14. Marco Lippi & Lucrezia Reichlin, 1994. "VAR analysis, non-fundamental representations, Blashke matrices," ULB Institutional Repository 2013/10151, ULB -- Universite Libre de Bruxelles.
  15. Jeff Fuhrer & George Moore, 1995. "Inflation Persistence," The Quarterly Journal of Economics, Oxford University Press, vol. 110(1), pages 127-159.
  16. Zadrozny, Peter A., 1998. "An eigenvalue method of undetermined coefficients for solving linear rational expectations models," Journal of Economic Dynamics and Control, Elsevier, vol. 22(8-9), pages 1353-1373, August.
  17. Zivot, E & Startz, R & Nelson, C-R, 1997. "Valid Confidence Intervals and Inference in the Presence of Weak Instruments," Working Papers 97-17, University of Washington, Department of Economics.
  18. Martin Boileau & Michel Normandin, 1997. "Aggregate Employment, Real Business Cycles, and Superior Information," Cahiers de recherche CREFE / CREFE Working Papers 55, CREFE, Université du Québec à Montréal.
  19. Jiahui Wang & Eric Zivot, 1998. "Inference on Structural Parameters in Instrumental Variables Regression with Weak Instruments," Econometrica, Econometric Society, vol. 66(6), pages 1389-1404, November.
  20. Jean-Marie Dufour & Lynda Khalaf & Maral Kichian, 2005. "Inflation Dynamics and the New Keynesian Phillips Curve: an Identification Robust Econometric Analysis," CIRANO Working Papers 2005s-30, CIRANO.
  21. James M. Nason & George A. Slotsve, 2004. "Along the New Keynesian Phillips curve with nominal and real rigidities," FRB Atlanta Working Paper 2004-9, Federal Reserve Bank of Atlanta.
  22. Stock, James H. & Watson, Mark W., 1999. "Forecasting inflation," Journal of Monetary Economics, Elsevier, vol. 44(2), pages 293-335, October.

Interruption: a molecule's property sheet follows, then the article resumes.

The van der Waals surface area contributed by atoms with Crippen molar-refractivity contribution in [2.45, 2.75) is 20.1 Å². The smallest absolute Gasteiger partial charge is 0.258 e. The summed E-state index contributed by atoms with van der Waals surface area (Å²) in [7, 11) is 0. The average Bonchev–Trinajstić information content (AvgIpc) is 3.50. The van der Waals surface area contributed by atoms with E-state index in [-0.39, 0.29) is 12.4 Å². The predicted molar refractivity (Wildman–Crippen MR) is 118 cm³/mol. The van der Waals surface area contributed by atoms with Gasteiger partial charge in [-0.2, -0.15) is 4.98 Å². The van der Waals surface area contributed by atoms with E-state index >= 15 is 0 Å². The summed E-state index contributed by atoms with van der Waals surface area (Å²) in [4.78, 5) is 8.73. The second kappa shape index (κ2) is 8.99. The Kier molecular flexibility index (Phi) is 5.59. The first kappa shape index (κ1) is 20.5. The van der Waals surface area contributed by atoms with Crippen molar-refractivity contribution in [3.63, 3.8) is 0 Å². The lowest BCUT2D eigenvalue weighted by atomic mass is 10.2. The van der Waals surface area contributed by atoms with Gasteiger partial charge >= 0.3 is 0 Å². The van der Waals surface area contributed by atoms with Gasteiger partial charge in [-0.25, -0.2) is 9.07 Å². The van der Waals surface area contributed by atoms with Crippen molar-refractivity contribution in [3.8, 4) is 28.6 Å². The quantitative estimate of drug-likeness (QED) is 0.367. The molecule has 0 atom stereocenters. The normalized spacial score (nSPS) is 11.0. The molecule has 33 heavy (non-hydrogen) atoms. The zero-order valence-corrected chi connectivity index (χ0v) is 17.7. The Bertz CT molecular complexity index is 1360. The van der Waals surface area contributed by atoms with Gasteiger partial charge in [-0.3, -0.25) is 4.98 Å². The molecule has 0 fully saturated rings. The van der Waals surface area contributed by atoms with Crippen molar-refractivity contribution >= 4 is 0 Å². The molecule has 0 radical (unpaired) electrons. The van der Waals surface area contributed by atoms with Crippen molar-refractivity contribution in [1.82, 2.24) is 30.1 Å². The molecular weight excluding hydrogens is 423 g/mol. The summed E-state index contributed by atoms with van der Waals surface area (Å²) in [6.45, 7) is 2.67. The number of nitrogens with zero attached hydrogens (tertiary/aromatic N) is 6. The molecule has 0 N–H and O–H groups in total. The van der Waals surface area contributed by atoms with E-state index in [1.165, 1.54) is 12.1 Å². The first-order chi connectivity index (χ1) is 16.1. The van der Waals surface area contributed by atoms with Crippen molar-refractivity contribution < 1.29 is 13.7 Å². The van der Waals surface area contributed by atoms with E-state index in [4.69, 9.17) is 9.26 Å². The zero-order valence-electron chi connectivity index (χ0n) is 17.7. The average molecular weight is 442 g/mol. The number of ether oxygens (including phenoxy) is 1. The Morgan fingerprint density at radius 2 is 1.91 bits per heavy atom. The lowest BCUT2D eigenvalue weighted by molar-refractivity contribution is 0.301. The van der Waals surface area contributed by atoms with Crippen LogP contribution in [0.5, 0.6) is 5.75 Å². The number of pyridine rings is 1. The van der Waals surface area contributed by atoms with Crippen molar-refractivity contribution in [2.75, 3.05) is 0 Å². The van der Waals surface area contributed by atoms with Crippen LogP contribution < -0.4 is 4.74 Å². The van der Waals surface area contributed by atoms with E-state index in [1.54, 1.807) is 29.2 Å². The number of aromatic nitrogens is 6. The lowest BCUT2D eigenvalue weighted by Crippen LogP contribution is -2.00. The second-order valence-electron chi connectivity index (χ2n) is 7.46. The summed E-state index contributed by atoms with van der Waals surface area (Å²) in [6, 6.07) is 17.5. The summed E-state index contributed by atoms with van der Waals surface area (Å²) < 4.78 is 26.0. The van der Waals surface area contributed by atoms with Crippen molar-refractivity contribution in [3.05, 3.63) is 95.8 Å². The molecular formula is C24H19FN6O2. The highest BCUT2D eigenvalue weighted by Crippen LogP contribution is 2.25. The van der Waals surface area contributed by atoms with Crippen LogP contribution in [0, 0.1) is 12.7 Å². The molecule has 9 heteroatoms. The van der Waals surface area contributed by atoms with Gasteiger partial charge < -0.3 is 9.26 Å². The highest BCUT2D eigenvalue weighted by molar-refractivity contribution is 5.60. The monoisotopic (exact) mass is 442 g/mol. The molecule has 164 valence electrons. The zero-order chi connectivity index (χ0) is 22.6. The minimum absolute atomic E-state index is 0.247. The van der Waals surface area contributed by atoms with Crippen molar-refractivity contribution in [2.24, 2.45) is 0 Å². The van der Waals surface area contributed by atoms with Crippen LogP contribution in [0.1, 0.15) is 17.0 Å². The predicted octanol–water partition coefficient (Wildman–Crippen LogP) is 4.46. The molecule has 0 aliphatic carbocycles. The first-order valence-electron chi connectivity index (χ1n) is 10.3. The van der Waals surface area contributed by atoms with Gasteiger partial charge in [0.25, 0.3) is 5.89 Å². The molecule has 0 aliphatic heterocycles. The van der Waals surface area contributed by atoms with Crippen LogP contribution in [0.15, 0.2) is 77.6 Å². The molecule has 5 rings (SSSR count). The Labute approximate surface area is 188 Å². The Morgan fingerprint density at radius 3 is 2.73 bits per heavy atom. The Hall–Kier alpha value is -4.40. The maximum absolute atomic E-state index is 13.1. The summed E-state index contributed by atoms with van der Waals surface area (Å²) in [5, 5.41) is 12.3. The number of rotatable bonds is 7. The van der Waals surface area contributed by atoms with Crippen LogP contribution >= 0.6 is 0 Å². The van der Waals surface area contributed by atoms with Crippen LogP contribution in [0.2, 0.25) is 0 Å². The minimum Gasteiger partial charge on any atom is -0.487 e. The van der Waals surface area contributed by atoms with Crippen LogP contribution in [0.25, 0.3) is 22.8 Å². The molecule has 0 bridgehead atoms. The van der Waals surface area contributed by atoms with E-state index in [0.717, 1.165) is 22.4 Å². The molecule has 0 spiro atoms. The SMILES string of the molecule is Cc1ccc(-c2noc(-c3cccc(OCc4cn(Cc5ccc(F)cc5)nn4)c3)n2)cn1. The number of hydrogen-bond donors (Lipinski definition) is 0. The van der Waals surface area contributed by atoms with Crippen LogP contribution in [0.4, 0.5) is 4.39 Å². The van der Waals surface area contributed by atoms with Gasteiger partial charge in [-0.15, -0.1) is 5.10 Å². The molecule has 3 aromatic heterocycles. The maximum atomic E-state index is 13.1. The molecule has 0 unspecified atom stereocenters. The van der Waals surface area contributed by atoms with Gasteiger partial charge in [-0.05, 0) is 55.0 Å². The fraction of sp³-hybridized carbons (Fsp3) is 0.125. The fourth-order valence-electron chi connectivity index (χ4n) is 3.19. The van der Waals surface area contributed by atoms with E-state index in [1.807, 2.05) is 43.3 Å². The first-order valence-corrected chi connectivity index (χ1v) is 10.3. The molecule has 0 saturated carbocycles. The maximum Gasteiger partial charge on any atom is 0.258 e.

23. Yun, Tack, 1996. "Nominal price rigidity, money supply endogeneity, and business cycles," Journal of Monetary Economics, Elsevier, vol. 37(2-3), pages 345-370, April.
  24. Jordi Gali & Mark Gertler & David Lopez-Salido, 2005. "Robustness of the Estimates of the Hybrid New Keynesian Phillips Curve," NBER Working Papers 11788, National Bureau of Economic Research, Inc.
  25. Argia M. Sbordone, 2001. "Prices and Unit Labor Costs: A New Test of Price Stickiness," Departmental Working Papers 200112, Rutgers University, Department of Economics.
  26. Karl Whelan & Jeremy Rudd, 2001. "New tests of the New-Keynesian Phillips Curve," Open Access publications 10197/249, School of Economics, University College Dublin.
  27. James H. Stock & Jonathan Wright, 2000. "GMM with Weak Identification," Econometrica, Econometric Society, vol. 68(5), pages 1055-1096, September.
  28. David Hendry & Michael P. Clements, 2001. "Economic Forecasting: Some Lessons from Recent Research," Economics Series Working Papers 78, University of Oxford, Department of Economics.
  29. Linde, Jesper, 2005. "Estimating New-Keynesian Phillips curves: A full information maximum likelihood approach," Journal of Monetary Economics, Elsevier, vol. 52(6), pages 1135-1149, September.
  30. Sophocles Mavroeidis, 2004. "Weak Identification of Forward-looking Models in Monetary Economics," Oxford Bulletin of Economics and Statistics, Department of Economics, University of Oxford, vol. 66(s1), pages 609-635, 09.
  31. Frank Kleibergen, 2002. "Pivotal Statistics for Testing Structural Parameters in Instrumental Variables Regression," Econometrica, Econometric Society, vol. 70(5), pages 1781-1803, September.
  32. West, Kenneth D. & Wilcox, David W., 1994. "Estimation and inference in the linear-quadratic inventory model," Journal of Economic Dynamics and Control, Elsevier, vol. 18(3-4), pages 897-908.
  33. Mavroeidis, Sophocles, 2005. "Identification Issues in Forward-Looking Models Estimated by GMM, with an Application to the Phillips Curve," Journal of Money, Credit and Banking, Blackwell Publishing, vol. 37(3), pages 421-48, June.
  34. Engle, Robert F & Granger, Clive W J, 1987. "Co-integration and Error Correction: Representation, Estimation, and Testing," Econometrica, Econometric Society, vol. 55(2), pages 251-76, March.
  35. Thomas A. Lubik & Frank Schorfheide, 2004. "Testing for Indeterminacy: An Application to U.S. Monetary Policy," American Economic Review, American Economic Association, vol. 94(1), pages 190-217, March.
  36. Jeffrey C. Fuhrer & George R. Moore & Scott Schuh, 1993. "Estimating the linear-quadratic inventory model: maximum likelihood versus generalized method of moments," Finance and Economics Discussion Series 93-11, Board of Governors of the Federal Reserve System (U.S.).